If Megelli were to bring in 250s, that would be a whole different story from the 125s, LAMS notwithstanding. Besides, WA ain't going LAMS in the forseeable future so there'll still be at least one captive market.

    Edit: OK, I've just looked at the past year's sales figures in Just Bikes and it appears that the CBR125 is selling very well indeed, outdoing Honda's 250 learner offering (CBF) by a substantial margin. Only the 250 Kwak seems to have beaten it in the learner market.

    However I do maintain that buying a modestly priced 125 from the household name of Honda, with all that the name represents*, is a rather different proposition from buying a cheap one from a company you've never heard of.

    Then again, not so very long ago no-one had heard of V-Moto either and they seem to have done OK.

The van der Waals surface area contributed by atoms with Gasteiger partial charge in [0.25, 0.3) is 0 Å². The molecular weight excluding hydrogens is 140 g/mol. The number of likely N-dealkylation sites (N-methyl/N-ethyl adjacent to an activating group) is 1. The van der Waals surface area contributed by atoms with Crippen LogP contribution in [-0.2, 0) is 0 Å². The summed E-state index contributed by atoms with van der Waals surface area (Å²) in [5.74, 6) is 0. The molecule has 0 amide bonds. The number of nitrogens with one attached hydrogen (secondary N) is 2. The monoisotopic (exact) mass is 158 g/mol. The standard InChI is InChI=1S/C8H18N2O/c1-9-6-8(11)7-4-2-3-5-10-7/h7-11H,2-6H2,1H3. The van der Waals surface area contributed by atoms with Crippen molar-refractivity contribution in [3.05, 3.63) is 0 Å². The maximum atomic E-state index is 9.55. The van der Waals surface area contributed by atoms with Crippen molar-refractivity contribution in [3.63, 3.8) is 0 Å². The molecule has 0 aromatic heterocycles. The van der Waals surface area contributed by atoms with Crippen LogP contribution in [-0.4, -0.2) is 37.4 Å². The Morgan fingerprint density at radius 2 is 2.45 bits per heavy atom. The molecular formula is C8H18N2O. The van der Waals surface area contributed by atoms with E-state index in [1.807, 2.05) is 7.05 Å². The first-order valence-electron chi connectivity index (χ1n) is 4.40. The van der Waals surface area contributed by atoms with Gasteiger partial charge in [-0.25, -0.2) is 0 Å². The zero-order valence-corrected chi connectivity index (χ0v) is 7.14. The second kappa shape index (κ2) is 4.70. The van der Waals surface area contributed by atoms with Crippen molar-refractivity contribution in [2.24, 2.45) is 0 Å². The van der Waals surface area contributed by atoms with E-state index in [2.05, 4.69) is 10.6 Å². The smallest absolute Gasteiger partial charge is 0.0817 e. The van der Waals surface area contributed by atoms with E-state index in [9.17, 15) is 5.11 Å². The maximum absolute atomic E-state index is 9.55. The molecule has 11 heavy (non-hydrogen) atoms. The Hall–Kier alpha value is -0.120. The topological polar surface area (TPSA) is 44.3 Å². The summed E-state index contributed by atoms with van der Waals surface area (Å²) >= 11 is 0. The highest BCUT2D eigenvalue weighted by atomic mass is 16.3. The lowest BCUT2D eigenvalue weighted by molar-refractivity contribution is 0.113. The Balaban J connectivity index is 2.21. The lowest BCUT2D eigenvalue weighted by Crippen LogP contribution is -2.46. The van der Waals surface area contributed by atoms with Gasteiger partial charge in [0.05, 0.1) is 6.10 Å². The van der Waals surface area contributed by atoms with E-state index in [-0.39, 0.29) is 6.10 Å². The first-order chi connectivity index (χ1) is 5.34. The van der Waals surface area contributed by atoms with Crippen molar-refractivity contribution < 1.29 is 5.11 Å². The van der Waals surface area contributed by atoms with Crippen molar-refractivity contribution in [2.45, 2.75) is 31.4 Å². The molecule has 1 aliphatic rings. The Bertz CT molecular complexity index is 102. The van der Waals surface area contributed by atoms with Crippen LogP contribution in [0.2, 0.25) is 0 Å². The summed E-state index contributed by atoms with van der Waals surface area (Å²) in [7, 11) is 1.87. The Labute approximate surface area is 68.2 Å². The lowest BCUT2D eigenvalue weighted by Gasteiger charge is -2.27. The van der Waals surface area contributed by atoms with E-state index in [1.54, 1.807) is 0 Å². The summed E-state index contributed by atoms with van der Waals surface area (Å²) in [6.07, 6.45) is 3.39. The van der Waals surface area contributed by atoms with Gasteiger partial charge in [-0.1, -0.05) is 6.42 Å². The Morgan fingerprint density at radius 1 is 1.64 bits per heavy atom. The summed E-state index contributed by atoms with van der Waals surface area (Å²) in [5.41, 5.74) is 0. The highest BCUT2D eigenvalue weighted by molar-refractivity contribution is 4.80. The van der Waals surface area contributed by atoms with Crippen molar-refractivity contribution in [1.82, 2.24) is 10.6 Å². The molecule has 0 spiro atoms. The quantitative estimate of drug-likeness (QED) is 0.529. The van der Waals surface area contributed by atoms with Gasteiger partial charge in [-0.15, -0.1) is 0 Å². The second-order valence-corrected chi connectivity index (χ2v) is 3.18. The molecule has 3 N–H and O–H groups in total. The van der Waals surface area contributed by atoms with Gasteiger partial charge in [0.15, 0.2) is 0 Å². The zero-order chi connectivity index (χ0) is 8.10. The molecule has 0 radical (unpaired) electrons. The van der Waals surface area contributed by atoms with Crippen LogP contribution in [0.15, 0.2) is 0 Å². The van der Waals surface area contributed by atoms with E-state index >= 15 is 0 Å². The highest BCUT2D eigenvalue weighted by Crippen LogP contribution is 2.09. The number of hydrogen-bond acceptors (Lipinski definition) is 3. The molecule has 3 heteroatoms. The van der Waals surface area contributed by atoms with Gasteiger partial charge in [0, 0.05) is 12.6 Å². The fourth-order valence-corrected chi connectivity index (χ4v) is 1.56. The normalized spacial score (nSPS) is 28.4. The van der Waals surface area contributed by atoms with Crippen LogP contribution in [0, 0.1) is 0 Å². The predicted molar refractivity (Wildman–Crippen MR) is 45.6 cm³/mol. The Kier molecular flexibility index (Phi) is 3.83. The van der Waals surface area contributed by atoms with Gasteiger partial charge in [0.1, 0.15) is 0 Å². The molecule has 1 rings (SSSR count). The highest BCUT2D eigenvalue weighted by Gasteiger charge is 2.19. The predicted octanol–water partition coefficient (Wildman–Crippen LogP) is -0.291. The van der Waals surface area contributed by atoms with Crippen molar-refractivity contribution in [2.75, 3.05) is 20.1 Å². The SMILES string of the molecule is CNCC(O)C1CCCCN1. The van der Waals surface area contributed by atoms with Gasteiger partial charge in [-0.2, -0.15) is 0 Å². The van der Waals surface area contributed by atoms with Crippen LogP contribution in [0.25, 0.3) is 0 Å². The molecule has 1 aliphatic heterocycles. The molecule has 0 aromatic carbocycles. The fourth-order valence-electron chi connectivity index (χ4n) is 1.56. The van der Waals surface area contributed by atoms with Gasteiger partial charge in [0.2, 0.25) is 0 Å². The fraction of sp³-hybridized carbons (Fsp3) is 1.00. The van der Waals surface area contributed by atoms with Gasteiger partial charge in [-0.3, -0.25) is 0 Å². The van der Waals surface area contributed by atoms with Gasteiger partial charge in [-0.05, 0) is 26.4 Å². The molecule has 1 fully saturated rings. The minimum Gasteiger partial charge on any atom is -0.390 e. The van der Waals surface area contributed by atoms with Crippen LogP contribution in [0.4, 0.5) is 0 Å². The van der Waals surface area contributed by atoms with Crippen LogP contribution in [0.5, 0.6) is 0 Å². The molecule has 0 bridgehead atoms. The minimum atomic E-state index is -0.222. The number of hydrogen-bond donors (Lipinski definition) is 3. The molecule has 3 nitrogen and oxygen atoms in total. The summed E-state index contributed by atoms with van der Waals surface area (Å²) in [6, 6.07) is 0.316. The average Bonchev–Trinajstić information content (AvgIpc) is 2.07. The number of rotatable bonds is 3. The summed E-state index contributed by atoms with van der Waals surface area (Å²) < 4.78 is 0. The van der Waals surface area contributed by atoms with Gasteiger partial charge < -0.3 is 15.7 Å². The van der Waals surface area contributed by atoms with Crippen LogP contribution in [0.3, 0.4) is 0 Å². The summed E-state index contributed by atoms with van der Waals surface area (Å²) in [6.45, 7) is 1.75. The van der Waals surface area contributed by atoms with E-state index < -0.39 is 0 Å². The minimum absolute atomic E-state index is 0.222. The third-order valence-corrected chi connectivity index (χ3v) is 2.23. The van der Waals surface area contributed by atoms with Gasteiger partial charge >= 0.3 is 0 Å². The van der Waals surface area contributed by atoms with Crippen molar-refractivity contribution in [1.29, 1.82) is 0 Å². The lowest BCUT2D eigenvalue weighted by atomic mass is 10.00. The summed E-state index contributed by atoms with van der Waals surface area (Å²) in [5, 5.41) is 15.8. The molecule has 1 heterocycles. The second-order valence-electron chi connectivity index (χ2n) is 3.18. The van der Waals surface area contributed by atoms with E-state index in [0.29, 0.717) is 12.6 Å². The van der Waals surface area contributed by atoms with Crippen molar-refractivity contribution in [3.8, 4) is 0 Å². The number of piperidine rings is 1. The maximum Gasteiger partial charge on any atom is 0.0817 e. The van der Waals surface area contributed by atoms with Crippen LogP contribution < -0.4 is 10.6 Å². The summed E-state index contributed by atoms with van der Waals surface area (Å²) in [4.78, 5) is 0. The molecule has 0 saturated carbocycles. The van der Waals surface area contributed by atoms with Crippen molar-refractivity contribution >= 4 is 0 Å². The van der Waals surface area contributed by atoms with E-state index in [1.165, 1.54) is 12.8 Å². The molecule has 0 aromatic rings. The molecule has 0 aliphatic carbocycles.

*To me, the name represents badly designed, overpriced but shiny rubbish, made from crappy, cheap materials and with telephone number spares prices, but others seem to think differently :wink: .
  18. There is a little thing right in the front of what I assume is the current AMCN mag, and it says we should be getting the 250 versions, just the faired and the naked atm not the motard one. And they should be under $5k + on roads.

    Which when you are thinking about spending about that money on a 3yo 250, or get a brand new one for the same, which in my opinion looks better than anything else that is a 3yo 250 (bar a VTR). They probably should do ok.
  19. they would certainly have a better chance at 250 cc, thought I think they'd have to do better than $5000 ride away. $4k might do it.

    At $5k+ on roads you are not that far from a VTR250 and the GS500. the extra money will be worth the investment in most peoples minds.